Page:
No, this is not a good idea.
One reason is that only the minimum gain-bandwidth product is specified. You can count on it being at least that, but it could be, and probably is in any one part, somewhat higher. The net result is that frequencies above the gain-bandwidth product will have unpredictable attenuation.
Another issue is that while gain-bandwidth is a useful spec, it is only a very simplified model of what the opamp does. There are other issues, like slew rate and the difference between large signal and small signal responses.
Yet another issue is that the opamp won't magically pass all frequencies below the gain-bandwidth product. Generally you want to stay 10x below it to be able to ignore it. The 2 MHz signal is only 2.5x below the gain-bandwidth product, meaning you can only count on a gain of 2.5 at that frequency. That means the simplifying assumptions of a typical feedback system are being violated. Those are based on the gain being infinite, or at least "large" (again, 10x is a common margin) compared to the closed loop gain.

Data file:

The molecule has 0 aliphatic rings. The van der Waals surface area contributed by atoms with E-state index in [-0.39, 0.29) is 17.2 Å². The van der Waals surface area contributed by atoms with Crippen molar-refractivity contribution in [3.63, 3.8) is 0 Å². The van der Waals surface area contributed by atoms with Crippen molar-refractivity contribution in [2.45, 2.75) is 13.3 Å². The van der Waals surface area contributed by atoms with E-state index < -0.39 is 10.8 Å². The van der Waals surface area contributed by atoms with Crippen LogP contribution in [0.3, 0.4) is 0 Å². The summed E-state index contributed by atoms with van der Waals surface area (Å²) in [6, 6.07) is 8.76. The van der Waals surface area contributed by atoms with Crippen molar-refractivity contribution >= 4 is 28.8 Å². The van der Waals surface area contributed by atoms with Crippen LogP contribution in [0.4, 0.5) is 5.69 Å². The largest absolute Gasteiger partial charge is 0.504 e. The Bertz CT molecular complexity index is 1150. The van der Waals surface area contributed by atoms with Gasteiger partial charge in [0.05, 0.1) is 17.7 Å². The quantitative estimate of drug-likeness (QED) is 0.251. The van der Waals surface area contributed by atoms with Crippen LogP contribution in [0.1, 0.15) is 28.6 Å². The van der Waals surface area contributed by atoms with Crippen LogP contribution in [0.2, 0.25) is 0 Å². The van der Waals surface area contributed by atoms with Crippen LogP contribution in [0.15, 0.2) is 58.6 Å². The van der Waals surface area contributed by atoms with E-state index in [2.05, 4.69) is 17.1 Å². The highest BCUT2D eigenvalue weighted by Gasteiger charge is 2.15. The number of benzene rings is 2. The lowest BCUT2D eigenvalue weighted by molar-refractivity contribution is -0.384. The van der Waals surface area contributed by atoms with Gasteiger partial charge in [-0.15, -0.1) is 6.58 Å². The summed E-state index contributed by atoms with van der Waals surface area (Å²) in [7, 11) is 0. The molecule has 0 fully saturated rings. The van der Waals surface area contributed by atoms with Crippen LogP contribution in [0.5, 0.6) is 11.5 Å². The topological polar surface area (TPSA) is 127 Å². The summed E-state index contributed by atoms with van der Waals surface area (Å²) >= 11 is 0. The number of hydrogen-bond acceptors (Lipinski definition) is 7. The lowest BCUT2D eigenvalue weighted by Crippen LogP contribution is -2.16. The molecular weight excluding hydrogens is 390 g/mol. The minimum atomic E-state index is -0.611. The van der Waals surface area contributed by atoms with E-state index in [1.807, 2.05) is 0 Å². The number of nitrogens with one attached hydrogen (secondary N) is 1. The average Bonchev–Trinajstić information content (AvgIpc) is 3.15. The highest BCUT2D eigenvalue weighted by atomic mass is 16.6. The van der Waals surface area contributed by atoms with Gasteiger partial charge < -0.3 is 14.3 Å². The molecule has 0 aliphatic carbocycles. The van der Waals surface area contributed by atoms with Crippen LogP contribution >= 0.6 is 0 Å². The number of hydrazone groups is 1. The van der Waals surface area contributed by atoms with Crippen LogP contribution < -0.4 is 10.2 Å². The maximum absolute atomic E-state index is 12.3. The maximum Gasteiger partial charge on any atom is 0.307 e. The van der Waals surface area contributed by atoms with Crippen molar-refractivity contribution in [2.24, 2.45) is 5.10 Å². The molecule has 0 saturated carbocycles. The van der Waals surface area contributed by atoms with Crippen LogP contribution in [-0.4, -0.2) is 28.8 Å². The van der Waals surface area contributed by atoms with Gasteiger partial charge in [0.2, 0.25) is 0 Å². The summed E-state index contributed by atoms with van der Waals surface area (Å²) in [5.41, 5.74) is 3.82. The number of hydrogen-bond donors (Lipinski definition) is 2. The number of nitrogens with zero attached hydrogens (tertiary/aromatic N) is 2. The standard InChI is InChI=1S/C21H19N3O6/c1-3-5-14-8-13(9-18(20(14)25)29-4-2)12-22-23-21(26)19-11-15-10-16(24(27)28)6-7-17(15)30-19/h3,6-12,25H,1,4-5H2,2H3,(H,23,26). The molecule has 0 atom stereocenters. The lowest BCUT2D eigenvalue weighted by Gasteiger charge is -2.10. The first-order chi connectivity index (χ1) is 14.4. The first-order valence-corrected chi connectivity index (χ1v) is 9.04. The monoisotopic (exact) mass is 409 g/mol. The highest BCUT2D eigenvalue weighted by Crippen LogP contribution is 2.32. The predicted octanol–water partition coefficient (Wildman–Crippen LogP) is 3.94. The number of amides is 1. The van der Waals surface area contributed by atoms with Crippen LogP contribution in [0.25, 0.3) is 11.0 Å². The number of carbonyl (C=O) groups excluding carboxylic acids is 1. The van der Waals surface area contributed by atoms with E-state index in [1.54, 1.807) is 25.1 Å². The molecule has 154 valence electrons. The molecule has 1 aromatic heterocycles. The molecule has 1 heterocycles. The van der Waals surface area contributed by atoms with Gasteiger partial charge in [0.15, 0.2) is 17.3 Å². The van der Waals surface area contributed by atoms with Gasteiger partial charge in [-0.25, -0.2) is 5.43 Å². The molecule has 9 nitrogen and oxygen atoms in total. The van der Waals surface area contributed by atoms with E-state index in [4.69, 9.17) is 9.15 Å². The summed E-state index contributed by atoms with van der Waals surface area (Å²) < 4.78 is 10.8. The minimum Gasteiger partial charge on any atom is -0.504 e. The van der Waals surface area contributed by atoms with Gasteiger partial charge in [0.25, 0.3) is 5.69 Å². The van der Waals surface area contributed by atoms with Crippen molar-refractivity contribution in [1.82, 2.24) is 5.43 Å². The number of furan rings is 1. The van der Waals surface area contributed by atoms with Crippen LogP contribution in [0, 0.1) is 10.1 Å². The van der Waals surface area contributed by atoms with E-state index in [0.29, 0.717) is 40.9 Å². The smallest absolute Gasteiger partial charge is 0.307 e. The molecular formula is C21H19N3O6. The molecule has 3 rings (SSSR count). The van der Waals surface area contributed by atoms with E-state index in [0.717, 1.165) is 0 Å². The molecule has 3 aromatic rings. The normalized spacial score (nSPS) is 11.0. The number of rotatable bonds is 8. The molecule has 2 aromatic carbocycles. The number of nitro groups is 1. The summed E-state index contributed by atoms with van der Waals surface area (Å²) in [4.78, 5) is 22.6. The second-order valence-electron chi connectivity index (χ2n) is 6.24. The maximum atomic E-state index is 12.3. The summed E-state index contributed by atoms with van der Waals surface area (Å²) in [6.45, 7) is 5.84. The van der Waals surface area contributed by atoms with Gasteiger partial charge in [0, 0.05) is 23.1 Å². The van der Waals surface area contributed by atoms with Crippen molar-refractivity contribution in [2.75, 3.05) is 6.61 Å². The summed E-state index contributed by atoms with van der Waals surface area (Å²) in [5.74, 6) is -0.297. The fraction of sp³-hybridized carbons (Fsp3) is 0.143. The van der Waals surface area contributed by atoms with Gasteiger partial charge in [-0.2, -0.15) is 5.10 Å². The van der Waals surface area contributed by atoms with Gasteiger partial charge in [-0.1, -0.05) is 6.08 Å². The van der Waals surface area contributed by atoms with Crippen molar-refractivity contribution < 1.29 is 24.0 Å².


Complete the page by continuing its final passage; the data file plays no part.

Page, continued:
If you want to pass 2 MHz and attenuate 20 MHz, get a amp that can pass the 2 MHz properly, then add a deliberate filter to attenuate the 20 MHz.
But wait, there's more. As the input frequency goes up, the opamp no longer works like a opamp at all. Feeding it signals much above the unity gain frequency can cause side effects, like intermodulation distortion, rectification, or other nasty non-linear phenomena you can't predict. So get a opamp that can properly buffer up to 2 MHz, then add a low pass filter before the opamp to attenuate the unwanted higher frequencies.